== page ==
DOWNTOWN LOS ANGELES - Summer doesn’t officially end until Sept. 21, but with major events and series such as Chinatown Summer Nights, Grand Performances and the FYF Fest having concluded, it sure feels like the cultural high period in Downtown Los Angeles is drawing to a close. The situation is exacerbated in the coming week, as many folks leave town for the long Labor Day weekend.

Others, however, put a different spin on the situation: They see this as the last chance to have a big celebration before the doldrums of school and lower temperatures take over.

For those who hold the latter outlook, Downtown still has options, including a surprising number of (almost) end-of-summer films. Here are some things to do.

Al Fresco Films

Friday Night Flicks: Downtown now has a handful of outdoor film venues, and that’s a good thing. A veteran of the al fresco movie experience is Pershing Square, where the free Friday Night Flicks have been screening since 2008. On Aug. 30, the park presents Steven Spielberg’s The Adventures of Tintin. The 2011 motion capture film is based on the Belgian comic book of the same name. Movies are projected on a 40-by-20-foot inflatable screen and people can bring blankets, lawn chairs and picnic baskets. Showtime is 8 p.m.

At 533 S. Olive St., (213) 847-4970 or

Electric Dusk Drive-In: The former Historic Core Devil’s Night Drive-In seems to be doing fine in its new home and new incarnation as the Electric Dusk Drive-In. The summer season ends Saturday, Aug. 31, with the classic 1958 Alfred Hitchcock film Vertigo. It stars Jimmy Stewart as a detective who suffers from acrophobia (fear of heights). He’s investigating the activities of his friend’s much younger wife and becomes obsessed with her. We’re not telling you anything else about it. The drive-in is at the City Market of Los Angeles, a former produce warehouse complex. There is room for 110 cars and the films are shown on a 24-by-18 foot screen. There is also an Astroturf area with room for about 225 people as well as a snack shack selling hot dogs, burgers and drinks. The movie begins at 8 p.m.

At 1000 San Julian St., (818) 653-8591 or 

Street Food Cinema: Films, food trucks and music unite at Exposition Park on Aug. 31 with an ’80seriffic double feature. Doors open at 5:30 p.m. and there is lawn seating for up to 1,800 people to check out St. Elmo’s Fire and Reality Bites. On the off chance that you need entertainment before four hours of celluloid bliss featuring Winona Ryder, the band is Wing & Hollow, an indie folk duo that will take the stage at 6:30 p.m. There will also be about a dozen food trucks.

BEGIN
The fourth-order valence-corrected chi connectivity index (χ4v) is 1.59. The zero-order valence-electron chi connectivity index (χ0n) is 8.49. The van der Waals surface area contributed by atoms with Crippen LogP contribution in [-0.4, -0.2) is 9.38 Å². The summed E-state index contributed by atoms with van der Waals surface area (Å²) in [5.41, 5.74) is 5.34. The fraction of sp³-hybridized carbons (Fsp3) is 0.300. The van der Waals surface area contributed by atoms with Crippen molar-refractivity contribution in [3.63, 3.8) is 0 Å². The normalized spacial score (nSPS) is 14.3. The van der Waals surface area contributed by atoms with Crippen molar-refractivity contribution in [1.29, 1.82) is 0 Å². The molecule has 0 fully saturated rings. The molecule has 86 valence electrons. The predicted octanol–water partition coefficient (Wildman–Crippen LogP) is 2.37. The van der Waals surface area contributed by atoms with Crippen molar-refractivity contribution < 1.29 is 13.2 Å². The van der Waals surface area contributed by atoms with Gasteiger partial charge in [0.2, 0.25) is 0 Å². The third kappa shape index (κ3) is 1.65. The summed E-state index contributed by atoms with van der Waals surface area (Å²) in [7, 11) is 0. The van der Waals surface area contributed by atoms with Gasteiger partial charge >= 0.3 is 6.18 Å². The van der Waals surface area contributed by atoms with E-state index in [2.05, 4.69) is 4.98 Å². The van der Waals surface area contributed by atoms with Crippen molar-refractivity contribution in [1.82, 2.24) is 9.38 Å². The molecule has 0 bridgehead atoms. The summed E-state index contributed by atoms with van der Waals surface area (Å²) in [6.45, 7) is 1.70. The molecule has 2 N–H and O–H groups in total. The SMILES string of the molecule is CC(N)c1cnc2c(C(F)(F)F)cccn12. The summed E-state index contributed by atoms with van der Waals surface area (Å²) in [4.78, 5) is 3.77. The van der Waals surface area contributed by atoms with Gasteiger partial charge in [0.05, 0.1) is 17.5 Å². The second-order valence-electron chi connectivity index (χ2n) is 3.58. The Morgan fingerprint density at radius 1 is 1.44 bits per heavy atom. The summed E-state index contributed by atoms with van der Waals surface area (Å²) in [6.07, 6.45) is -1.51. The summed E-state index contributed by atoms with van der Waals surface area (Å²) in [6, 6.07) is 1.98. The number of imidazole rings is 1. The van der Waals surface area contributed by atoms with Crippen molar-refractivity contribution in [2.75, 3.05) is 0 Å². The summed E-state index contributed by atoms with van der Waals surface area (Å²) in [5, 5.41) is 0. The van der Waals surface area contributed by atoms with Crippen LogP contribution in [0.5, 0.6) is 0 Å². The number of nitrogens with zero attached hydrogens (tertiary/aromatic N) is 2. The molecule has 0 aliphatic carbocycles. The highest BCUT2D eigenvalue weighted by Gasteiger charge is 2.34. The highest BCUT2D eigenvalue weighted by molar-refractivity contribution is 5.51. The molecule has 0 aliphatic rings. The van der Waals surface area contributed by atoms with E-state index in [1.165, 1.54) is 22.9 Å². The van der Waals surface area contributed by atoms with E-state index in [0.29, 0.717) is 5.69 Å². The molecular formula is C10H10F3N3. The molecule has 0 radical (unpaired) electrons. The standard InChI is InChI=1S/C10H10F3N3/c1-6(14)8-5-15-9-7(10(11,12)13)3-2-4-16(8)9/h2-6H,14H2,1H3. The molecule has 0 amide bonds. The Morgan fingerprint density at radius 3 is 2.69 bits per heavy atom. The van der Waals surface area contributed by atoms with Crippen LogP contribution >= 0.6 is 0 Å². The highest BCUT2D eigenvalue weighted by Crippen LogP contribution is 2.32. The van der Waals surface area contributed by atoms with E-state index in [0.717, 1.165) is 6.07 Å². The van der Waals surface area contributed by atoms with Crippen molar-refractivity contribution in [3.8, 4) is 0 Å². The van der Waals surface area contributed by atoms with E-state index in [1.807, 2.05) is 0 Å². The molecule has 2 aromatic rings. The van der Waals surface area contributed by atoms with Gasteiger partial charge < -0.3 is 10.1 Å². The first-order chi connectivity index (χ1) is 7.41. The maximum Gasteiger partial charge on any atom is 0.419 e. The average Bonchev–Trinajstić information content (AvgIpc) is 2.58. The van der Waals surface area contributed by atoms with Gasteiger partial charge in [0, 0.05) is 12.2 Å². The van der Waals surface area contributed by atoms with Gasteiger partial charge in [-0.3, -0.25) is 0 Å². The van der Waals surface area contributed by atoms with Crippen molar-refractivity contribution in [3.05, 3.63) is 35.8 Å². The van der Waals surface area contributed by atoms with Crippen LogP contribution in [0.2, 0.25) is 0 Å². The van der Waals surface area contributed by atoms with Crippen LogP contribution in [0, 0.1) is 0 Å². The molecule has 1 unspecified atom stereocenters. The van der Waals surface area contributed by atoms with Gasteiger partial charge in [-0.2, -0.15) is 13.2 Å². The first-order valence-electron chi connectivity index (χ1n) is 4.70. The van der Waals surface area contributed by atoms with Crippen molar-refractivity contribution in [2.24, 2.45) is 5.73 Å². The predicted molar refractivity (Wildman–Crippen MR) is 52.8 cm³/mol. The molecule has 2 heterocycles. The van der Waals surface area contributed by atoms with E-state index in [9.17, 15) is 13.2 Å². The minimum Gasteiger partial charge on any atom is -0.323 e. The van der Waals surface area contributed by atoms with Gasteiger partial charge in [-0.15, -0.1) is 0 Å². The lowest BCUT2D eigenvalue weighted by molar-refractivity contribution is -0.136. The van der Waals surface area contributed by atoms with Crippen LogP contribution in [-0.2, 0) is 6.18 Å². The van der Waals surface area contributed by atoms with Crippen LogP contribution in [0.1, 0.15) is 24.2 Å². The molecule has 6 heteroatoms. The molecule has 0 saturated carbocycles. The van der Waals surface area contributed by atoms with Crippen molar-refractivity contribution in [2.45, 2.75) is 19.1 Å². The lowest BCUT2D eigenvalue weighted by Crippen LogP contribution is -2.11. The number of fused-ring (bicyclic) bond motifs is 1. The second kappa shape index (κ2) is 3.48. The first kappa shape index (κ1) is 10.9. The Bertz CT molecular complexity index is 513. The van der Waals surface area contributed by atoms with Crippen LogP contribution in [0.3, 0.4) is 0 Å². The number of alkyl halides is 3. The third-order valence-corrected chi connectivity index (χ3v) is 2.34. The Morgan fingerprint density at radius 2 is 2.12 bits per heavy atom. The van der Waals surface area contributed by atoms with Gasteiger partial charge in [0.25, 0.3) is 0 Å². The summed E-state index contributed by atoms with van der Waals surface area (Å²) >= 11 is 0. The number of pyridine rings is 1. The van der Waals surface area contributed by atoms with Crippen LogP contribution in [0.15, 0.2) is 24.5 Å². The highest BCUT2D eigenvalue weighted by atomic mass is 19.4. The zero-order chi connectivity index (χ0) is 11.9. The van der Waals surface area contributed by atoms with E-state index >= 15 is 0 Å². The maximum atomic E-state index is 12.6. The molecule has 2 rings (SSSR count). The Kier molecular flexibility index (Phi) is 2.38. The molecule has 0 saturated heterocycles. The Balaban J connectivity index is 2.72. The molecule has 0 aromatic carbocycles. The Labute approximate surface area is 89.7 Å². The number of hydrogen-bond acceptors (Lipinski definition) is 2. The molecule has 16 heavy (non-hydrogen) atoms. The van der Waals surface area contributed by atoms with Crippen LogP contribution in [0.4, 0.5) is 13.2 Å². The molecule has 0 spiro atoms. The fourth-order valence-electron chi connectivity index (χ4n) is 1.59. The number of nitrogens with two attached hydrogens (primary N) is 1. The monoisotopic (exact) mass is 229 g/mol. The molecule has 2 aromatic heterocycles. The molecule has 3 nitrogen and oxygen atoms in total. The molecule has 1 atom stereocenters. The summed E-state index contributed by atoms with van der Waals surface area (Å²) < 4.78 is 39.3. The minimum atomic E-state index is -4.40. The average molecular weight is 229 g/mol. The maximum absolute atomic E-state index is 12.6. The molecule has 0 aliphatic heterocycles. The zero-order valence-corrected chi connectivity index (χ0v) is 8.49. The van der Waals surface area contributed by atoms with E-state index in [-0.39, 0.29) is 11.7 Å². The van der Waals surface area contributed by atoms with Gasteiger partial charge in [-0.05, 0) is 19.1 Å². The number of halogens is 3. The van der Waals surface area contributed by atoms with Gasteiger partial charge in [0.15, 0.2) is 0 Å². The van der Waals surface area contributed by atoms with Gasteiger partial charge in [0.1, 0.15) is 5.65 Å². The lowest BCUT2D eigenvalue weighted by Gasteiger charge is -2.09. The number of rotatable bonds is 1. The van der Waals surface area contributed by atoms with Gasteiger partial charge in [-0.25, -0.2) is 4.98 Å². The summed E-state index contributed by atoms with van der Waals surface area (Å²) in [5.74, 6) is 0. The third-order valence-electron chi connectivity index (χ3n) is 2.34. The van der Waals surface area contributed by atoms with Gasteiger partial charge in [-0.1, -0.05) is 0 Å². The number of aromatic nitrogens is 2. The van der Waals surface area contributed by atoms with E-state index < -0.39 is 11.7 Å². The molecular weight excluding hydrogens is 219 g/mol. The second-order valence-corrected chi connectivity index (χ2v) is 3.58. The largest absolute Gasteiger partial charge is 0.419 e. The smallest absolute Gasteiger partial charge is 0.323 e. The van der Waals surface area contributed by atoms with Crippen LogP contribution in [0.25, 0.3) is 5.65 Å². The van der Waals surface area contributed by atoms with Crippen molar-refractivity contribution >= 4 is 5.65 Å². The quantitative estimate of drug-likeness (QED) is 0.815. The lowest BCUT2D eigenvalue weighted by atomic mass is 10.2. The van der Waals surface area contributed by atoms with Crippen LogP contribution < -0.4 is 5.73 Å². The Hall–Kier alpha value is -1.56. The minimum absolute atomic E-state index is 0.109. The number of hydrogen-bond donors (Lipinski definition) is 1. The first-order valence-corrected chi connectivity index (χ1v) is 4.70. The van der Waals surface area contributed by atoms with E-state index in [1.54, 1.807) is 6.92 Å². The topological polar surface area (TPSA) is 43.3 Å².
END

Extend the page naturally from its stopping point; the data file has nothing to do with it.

At 700 Exposition Park Drive or

Eat See Hear: It’s obvious what goes down at Downtown’s other venue-hopping film series: People will nosh from food trucks, check out bands and see some movies. On Aug. 31 at 8 p.m.,  the film is Quentin Tarantino’s breakthrough Pulp Fiction at Los Angeles State Historic Park. It’s violent, it’s bloody and it’s awesome, but there’s also a really uncomfortable scene, so don’t bring any young kids unless you want to start explaining what The Gimp is. The band that night will be the rock group Torches. They play at 7 p.m.

 At 1245 N. Spring St. or

Movies in the Park: Plan on staying a long time at Grand Park on Aug. 31, because the free outdoor film is the 1984 fantasy flick The Never Ending Story (OK, it’s not really that long). Crowds can start to grab lawn seats at 5:30 p.m. and the night includes food trucks. The free movie starts at 8:30 p.m. 

At 200 N. Grand Ave., (213) 972-8080 or

Get Wet

Splash + Surprises: Speaking of Grand Park, this is the final week for Splash + Surprises, a free, Saturday-morning family event in which kids and their grown-ups are encouraged to cavort in the fountain that is the centerpieces of the $56 million park. The huge space has jets of water, and children regularly don bathing suits and spend hours running about. The fun goes from 11 a.m.-2 p.m. on Saturday and includes a “surprise” activity, which will be revealed on the park’s website on Monday, Aug. 26. Past activities were arts and crafts and a mobile mural lab.

At 200 N. Grand Ave., (213) 972-8080 or

On the Theater Front

Archway Theatre: The former Al’s Bar now holds the Archway, a 50-seat theater that offers new works, contemporary revivals and classics with a modern twist. Running through Sept. 8 is Critics, an update of Richard Brinsley Sheridan’s 18th century comedy The Critics. The three-act drama adapted by director and theater owner Steven Sabel focuses on two critics who are watching the rehearsal of a play written by a man named Mr. Puff. Critics satirizes the world of theater and pokes fun at writers, directors and actors. It plays Friday and Saturday at 8 p.m. and Sunday at 2 p.m.

At 308 S. Hewitt St., (213) 237-9933 or 

Downtown Repertory Theatre Company: The 1863 Pico House doesn’t get much public use these days. So take your opportunity to enjoy something that is both romantic and tragic. The Downtown Repertory Theater Company has a run of Shakespeare’s Romeo and Juliet. You can listen to the “Wherefore art thous” at 7 p.m. on Thursday-Saturday, Aug. 29-31. This is the last weekend and entrance is free, though reservations are recommended.. 

At 425 N. Main St. or

© Los Angeles Downtown News 2013